College Party Life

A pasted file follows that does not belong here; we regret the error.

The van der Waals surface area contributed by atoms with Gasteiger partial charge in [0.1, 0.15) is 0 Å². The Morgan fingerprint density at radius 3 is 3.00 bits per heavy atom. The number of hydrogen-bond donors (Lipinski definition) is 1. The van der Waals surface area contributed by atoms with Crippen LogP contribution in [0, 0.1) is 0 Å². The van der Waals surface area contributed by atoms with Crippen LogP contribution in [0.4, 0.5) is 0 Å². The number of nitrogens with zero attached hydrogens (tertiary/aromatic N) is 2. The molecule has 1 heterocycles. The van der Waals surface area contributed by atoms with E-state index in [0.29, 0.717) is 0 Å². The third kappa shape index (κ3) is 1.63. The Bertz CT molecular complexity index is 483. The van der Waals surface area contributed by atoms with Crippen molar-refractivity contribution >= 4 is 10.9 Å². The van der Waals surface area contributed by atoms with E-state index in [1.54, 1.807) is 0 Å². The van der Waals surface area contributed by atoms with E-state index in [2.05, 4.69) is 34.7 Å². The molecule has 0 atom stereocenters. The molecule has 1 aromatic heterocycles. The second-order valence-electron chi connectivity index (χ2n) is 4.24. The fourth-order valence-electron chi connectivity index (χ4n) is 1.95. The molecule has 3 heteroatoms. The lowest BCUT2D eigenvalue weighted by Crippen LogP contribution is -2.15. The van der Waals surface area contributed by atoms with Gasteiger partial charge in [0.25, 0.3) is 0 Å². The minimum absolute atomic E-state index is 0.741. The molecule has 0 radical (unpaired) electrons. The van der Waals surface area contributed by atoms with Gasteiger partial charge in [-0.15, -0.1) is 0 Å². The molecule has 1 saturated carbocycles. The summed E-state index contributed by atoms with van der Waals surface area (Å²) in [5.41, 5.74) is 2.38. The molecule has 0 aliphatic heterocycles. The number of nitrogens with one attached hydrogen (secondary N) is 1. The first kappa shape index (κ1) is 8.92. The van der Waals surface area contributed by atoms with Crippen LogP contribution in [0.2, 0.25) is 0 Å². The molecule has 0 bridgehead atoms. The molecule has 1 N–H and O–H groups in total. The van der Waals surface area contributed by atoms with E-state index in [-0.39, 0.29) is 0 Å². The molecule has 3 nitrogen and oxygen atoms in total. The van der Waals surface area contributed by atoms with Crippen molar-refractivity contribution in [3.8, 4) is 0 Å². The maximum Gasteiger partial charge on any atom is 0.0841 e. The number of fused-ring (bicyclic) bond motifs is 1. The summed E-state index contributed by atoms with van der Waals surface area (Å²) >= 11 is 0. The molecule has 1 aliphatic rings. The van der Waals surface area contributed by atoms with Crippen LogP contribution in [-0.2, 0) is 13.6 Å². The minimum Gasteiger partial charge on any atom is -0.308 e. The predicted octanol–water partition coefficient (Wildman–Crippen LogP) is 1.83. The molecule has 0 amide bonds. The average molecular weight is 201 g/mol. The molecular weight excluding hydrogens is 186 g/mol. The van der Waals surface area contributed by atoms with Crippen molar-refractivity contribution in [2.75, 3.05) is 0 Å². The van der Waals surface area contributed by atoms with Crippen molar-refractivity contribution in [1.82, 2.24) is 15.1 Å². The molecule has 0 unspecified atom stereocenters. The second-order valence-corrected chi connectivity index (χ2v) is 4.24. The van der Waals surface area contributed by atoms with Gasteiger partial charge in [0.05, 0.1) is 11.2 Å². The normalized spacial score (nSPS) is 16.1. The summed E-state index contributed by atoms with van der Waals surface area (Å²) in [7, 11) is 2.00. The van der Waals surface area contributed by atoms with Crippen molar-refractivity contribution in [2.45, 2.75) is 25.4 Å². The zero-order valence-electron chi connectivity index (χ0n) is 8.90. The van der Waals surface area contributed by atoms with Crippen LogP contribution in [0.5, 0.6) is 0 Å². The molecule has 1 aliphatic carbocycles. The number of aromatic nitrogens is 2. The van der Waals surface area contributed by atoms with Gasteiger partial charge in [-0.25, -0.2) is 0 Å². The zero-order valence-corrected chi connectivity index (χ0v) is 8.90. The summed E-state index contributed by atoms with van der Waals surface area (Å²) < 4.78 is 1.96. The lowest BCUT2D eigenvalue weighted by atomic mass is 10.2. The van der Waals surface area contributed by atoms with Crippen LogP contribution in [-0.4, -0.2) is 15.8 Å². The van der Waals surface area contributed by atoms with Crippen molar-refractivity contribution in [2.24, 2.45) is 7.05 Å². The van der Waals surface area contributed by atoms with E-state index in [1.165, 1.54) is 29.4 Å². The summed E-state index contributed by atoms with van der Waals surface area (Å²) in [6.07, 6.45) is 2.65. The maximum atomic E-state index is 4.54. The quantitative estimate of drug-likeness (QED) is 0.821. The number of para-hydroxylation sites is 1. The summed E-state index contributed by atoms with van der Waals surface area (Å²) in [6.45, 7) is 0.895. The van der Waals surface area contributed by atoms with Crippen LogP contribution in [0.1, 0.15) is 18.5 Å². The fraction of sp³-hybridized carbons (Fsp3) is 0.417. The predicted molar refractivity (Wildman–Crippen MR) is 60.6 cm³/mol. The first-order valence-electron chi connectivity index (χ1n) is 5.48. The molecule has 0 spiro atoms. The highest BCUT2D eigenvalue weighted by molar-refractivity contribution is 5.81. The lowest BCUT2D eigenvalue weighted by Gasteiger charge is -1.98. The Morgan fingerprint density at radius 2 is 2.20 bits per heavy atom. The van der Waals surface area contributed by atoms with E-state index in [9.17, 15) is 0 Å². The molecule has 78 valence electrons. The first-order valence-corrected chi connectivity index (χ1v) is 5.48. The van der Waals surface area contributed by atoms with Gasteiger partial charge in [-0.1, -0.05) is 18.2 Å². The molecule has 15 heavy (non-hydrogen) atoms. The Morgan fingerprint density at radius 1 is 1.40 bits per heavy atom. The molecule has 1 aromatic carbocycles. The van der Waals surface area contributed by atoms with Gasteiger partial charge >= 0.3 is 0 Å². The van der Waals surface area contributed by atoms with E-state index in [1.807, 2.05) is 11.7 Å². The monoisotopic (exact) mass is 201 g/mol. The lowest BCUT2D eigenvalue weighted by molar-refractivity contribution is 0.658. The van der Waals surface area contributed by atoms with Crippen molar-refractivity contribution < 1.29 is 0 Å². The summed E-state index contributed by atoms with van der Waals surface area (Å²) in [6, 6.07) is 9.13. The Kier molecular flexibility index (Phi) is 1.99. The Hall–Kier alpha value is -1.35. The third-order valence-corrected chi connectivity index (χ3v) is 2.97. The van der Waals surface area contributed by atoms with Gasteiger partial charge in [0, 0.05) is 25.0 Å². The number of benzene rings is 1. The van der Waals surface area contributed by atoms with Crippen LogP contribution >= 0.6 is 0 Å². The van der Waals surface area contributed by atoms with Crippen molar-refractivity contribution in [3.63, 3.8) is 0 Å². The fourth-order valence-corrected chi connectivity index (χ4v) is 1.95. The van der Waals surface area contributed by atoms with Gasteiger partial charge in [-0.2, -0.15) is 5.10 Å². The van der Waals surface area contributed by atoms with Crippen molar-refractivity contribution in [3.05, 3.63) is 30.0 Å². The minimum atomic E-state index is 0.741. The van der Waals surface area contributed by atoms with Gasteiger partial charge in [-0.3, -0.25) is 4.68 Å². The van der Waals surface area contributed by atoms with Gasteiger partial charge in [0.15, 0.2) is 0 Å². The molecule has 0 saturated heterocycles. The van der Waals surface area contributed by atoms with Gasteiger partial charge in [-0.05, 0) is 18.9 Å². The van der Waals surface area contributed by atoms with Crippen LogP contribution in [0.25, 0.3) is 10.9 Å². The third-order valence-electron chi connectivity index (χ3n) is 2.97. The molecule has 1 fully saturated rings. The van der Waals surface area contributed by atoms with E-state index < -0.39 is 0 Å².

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College Party Life College parties at JMU, both on campus and off-specifically off-campus, may seem a mish mash of little planning, teenage hormones, beer induced chaos and the new found freedom, for some at least, from ones parents. This however is just a superficial observation. The college party scene at JMU is highly ritualized, even regimented. According to your social status, the people you know, activities you are involved (mainly sports), and the way you look, act, and dress all affect your experience of a college party. The universal party night for students is Saturday, JMU students being no exception. For most students at Madison, the week is wrought with worry and toil over books, notes, classes, and exams. One reason to explain why parties sometimes get the way they do, is that Saturday night for students is a catharsis, all the pressure that students feel can be forgotten and they can act freely in what they feel is a worry-free environment. For me, Saturday Party Time (SPT) starts around anywhere from 8 to 10 that night. The time depends on what kind of party is planned, a very large dance party, or a smaller quieter get-together of some member of the Cross Country Team. In order to get to where I always party, Pheasant Run, I have to take the bus. This is where the night really starts. If I take the bus at 8, I am usually one of only a handful of people on the bus. Usually I go at 10, though, and it is quite evident that a party is going on somewhere. By ten Saturday night there are usually over a hundred students waiting at the bus stop. I don’t even bother dressing up; I prefer jeans and a tee-shirt with a pair of worn sneakers and a hoody with a hole in the back of it. I am no... ... middle of paper ... ...d gender status (Robbins 2002: 175-78). Females dress in revealing ways so as to become more desirable, thus they not only spend an inordinate amount of time choosing clothing, but also in person grooming and accessorizing. In this way, females present themselves as targets, to be picked up, taken, and/or dominated by the males. This is also reinforced by the method of dancing that is currently popular among party -goers. The positioning of the male and female, in which the male puts his hands on the female and is able to control her movements with his body shows the acceptance of male dominance and the subordination of females, at least in sexual and dating matters. This is an example of social stratification by gender (Robbins 2002: 216). Women are made to do an inordinate amount of work and preparation for Saturday night, only to be taken control of by males.

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